Traffic flyover threatens Basin Reserve
A proposed traffic flyover could threaten the international future of the Basin Reserve in Wellington, according to former players.
The New Zealand Transport Agency plans to build a two-lane highway flyover 20 metres north of the ground and while a 12-metre high pavilion would also be constructed to block the flyover from view, small glimpses could still be visible to the sides of the pavilion.
Former chief executive of New Zealand Cricket, Martin Snedden, has voiced his concerns that traffic movement outside the 40-degree area from the batsman's view could still be distracting and potentially dangerous, and that it could lead to players and spectators abandoning the venue.
"A fielder at mid-off is not permitted to wave their arms when a bowler is preparing to deliver a ball, despite that fielder being well outside this 40-degree area," Snedden said. "Cricket balls are very hard. Impact on the human body of a fast-moving cricket ball can cause serious injury and even death. Ewen Chatfield, a former New Zealand Test match player, was nearly killed by being struck in the temple by a ball in a Test match in 1974."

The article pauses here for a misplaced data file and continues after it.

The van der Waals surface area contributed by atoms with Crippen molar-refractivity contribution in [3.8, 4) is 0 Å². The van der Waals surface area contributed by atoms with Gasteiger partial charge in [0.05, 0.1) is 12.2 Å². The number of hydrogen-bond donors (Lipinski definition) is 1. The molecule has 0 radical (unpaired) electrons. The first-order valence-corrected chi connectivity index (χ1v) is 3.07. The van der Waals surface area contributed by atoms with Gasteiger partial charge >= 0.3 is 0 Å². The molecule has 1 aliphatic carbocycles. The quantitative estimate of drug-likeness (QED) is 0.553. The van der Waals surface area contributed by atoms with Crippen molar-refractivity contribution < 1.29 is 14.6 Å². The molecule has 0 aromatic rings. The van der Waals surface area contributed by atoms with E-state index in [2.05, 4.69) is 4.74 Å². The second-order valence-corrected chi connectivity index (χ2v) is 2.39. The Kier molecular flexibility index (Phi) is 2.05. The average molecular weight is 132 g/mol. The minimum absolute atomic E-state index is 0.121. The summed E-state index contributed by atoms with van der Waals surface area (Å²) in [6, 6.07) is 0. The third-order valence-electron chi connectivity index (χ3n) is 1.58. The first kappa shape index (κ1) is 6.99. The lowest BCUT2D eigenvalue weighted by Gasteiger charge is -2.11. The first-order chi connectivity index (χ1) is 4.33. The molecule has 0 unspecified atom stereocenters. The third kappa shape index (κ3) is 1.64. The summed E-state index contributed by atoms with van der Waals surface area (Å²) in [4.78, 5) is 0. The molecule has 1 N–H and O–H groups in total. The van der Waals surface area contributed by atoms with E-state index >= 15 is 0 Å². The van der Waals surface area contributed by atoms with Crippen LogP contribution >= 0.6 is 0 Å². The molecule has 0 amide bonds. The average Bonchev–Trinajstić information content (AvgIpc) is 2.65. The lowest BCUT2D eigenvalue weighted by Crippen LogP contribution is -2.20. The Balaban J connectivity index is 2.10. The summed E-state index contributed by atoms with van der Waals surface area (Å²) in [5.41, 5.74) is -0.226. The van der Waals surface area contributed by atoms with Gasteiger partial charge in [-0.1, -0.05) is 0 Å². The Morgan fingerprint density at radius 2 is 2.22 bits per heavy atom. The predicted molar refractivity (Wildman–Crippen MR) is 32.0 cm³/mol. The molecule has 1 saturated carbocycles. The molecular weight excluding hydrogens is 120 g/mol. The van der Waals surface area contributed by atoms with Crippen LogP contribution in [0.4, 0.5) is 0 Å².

Don Neely, the former Wellington captain and cricket historian, said the sight of moving traffic from the playing surface could do irreparable damage to the Basin Reserve's character and could lead to the end of Test cricket at the ground.
"Spectators could decide to vote with their feet and choose not to come to games," Neely said. "Ultimately, the Basin relies on attracting spectators for its ongoing existence. The Basin Reserve could lose its raison d'etre if cricket should cease to be played there ... nothing would be sadder for Wellington than to see this important historical and cultural symbol become a faded monument to the past."
Sir John Anderson, the former NZC chairman who represented the country on the ICC board for more than a decade, said the flyover could be considered a "major renovation" by the ICC, which would lead to the ground's Test status needing to be reviewed after the completion of the project in 2017.
"The [flyover], without sufficient mitigation, runs a small but very real risk of the ICC status of New Zealand's premier Test match ground being taken away," Anderson said.